2. Respondent was invited to attend an Informal Show Compliance Proceeding and Settlement Conference (“ISC”), held on May 22, 2007, which was conducted in accordance with §2001.054(c), TEX. GOV’T CODE and §164.004 of the Act. The Board representatives, (“Panel”), including one physician and one public member, reviewed and considered evidence from the investigation, as well as any information presented by Respondent. The Panel determined that Respondent had not shown compliance with. all requirements· of the Act. The Panel offered an Agreed Order. Respondent did not accept the proposed Agreed. Order and this matter has not settled.
IV. FACTUAL ALLEGATIONS
Board Staff has received information and based on that information believes that Respondent has violated the Act. Based on such information and belief, Board Staff alleges:
Respondent has violated the standard of care related to a single patient, R.L. Respondent treated R.L. for sensitivity/toxic exposure to benzene and homologues. The treatment consisted of injections of diesel fuel and car exhaust fumes extract to allegedly de-sensitize R.L. to the materials. Respondent’s action related to the diagnosis, treatment and billing of R.L. is below the standard of care for the following reasons:
- Respondent failed to perform an appropriate assessment of R.L.’s complaints. The inadequate assessment includes the failure to rule in/rule out common causes/etiologies for R.L.’s presenting symptoms. Respondent’s medical decision-making lacks any proven medical basis.
- The Respondent’s use of allergy testing for ”benzene, homologues, diesel and car fume exhaust” sensitivity is below the standard of care. There is no scientific basis for using skin testing to establish a diagnosis of an “allergy” to these products. These products are chemical irritants and are a known to cause an irritation reaction to the skin. Any “positive” result is meaningless because the reactions caused are not allergic reactions and they cannot be treated by de-sensitization.
- Respondent demonstrates a substandard knowledge of basic immunology. Respondent’s use and interpretation of tests and diagnostic conclusions demonstrate an obvious lack of understanding of basic immunology.
- Respondent misled patients, including R.L., into believing they have either an autoimmune or immunologic basis for their complaints.
- Respondent’s treatments for R.L. were inappropriate; not based on any evidence; not· based on any physiologic correlation; and nonsensical. The treatment can be harmful. Injections of diesel fuel and car exhaust fume are a dangerous practice, are medically unsupported, and are unreasonable. These types of injections lack any generally accepted scientific basis.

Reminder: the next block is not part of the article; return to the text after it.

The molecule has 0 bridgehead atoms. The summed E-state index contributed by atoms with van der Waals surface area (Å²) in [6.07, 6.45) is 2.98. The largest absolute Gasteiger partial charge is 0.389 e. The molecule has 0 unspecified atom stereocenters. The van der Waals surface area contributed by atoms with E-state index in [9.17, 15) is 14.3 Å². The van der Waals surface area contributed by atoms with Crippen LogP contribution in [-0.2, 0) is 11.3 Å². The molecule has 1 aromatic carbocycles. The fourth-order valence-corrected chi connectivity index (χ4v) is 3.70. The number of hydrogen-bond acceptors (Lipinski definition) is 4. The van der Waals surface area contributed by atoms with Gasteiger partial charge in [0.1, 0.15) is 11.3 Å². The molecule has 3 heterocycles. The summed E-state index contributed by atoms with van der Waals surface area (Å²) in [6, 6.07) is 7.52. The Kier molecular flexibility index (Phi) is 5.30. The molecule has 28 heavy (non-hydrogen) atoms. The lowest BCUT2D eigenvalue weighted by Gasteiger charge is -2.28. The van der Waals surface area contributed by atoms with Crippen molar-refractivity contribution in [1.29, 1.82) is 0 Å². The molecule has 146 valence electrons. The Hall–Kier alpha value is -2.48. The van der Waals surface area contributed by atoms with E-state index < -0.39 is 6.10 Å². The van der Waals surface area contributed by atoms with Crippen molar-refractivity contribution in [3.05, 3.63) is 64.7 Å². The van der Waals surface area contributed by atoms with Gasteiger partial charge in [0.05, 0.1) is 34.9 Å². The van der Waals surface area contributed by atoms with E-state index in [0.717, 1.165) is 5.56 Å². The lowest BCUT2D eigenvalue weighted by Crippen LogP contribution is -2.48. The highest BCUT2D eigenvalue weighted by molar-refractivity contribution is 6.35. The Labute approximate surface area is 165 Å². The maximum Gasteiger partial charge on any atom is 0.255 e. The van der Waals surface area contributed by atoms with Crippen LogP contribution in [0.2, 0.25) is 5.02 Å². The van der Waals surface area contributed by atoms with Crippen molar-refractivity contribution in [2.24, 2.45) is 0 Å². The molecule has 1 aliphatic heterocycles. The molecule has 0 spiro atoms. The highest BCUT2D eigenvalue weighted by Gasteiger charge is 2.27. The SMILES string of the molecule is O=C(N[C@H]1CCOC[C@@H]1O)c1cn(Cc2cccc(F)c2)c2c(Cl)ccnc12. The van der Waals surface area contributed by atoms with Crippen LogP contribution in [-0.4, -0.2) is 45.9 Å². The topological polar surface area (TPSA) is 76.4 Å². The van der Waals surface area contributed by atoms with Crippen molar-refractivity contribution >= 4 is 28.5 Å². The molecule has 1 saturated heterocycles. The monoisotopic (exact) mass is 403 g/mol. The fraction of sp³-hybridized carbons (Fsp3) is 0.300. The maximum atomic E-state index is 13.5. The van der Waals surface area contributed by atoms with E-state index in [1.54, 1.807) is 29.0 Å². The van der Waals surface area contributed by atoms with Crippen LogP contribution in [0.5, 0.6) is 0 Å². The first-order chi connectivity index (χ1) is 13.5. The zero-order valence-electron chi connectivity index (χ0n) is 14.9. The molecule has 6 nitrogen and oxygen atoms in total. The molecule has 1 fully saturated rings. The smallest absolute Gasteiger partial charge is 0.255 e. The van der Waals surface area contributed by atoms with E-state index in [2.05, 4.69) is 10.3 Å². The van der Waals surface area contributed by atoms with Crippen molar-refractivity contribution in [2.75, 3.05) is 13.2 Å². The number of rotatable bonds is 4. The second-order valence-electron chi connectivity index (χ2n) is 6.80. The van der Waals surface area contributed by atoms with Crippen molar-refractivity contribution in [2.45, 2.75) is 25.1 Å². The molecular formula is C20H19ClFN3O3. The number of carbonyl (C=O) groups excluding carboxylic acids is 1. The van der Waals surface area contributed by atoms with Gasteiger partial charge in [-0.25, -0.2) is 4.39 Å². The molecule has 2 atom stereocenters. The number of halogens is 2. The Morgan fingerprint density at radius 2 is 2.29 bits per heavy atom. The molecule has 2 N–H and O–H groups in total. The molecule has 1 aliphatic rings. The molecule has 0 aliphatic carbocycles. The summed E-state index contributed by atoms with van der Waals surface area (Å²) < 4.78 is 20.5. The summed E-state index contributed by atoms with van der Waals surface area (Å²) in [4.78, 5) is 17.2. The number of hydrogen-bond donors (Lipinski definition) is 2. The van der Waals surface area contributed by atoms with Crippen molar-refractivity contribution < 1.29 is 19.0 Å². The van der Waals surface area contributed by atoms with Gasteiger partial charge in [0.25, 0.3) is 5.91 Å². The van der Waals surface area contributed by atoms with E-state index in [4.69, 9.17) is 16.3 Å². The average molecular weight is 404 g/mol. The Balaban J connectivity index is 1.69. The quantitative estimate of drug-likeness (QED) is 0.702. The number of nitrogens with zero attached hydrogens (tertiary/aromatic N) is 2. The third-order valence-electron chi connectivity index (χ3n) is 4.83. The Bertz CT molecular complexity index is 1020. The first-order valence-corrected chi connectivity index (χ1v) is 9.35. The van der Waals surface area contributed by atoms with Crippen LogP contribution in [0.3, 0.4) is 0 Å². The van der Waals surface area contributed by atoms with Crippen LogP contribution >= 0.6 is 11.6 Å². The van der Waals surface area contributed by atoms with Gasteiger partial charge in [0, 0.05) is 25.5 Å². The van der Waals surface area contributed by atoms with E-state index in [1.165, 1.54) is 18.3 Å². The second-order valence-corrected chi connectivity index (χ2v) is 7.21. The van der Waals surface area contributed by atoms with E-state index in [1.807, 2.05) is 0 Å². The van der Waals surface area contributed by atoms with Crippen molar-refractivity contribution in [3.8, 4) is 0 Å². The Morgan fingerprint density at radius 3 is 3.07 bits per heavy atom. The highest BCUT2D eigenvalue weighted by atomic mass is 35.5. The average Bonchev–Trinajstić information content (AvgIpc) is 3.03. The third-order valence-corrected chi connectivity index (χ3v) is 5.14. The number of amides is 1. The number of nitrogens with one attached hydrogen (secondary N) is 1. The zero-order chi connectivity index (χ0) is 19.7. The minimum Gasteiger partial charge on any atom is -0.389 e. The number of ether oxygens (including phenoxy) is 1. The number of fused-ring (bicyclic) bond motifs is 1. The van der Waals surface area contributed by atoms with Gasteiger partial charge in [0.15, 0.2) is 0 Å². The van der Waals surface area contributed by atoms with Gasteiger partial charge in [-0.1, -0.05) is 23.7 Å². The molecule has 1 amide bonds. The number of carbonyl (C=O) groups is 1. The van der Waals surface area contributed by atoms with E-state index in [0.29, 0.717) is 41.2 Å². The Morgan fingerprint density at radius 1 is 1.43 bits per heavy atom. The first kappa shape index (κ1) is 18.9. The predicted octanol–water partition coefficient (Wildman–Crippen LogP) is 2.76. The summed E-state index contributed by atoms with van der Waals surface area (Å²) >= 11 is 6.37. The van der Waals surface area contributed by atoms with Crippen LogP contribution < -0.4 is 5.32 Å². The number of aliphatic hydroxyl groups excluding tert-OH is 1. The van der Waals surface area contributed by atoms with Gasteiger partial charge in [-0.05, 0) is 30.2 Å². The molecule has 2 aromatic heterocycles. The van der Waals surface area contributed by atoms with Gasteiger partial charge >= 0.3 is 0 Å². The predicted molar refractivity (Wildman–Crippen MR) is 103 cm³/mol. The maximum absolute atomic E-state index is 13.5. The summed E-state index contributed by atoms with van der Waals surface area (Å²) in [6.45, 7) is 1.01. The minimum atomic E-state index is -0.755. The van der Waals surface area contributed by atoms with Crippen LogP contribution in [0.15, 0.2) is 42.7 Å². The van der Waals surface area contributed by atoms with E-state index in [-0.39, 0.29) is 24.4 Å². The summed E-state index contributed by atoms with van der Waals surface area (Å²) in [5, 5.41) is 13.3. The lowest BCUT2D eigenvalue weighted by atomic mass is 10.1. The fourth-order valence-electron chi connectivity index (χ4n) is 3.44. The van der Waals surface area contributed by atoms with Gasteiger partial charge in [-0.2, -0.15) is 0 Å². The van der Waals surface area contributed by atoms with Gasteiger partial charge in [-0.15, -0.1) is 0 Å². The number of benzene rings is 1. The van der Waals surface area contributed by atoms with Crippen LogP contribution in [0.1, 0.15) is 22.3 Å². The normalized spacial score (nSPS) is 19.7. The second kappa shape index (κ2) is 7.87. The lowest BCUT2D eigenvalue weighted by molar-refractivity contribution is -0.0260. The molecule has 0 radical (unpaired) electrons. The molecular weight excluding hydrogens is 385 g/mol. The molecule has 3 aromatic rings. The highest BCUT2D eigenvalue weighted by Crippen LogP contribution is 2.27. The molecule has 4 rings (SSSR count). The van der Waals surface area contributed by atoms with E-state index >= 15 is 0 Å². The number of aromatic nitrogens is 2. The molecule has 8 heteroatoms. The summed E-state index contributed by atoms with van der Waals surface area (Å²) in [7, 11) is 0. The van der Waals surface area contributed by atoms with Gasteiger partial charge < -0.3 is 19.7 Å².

- Respondent’s treatment of R.L. not generally accepted in the scientific or medical community. When making a medical diagnosis or to reach medically unreasonable conclusions regarding a diagnosis by relying on unproven “science,” testing and treatment that is not recognized or generally accepted in the medical and scientific community is below the standard of care.
- There is no scientific support, peer-reviewed studies, or generally accepted medical studies, literature or testing that has demonstrated that the use of diesel fuel and car exhaust fume extract creates a de-sensitization to benzene and homologues.
- The testing and treatment utilized by Respondent do not qualify as experimental, complementary, or alternative medicine. There are no reputable studies from peer review journals that confirm the use of diesel fuel or car fume exhaust extract as a treatment in a clinical practice.
- The Patient consent utilized by Respondent does not inform the patients regarding the unproven nature of the therapies and testing recommended.
- Respondent’s determinations and/or diagnosis are not supported by peer-reviewed studies or established science. Respondent’s medical decision-making, including treatment with diesel fuel and/or car exhaust fumes extract, is based on theories, opinions and analysis that have not been sufficiently tested. His diagnosis and treatment is not generally accepted in the medical community, and is not supported by established scientific evidence.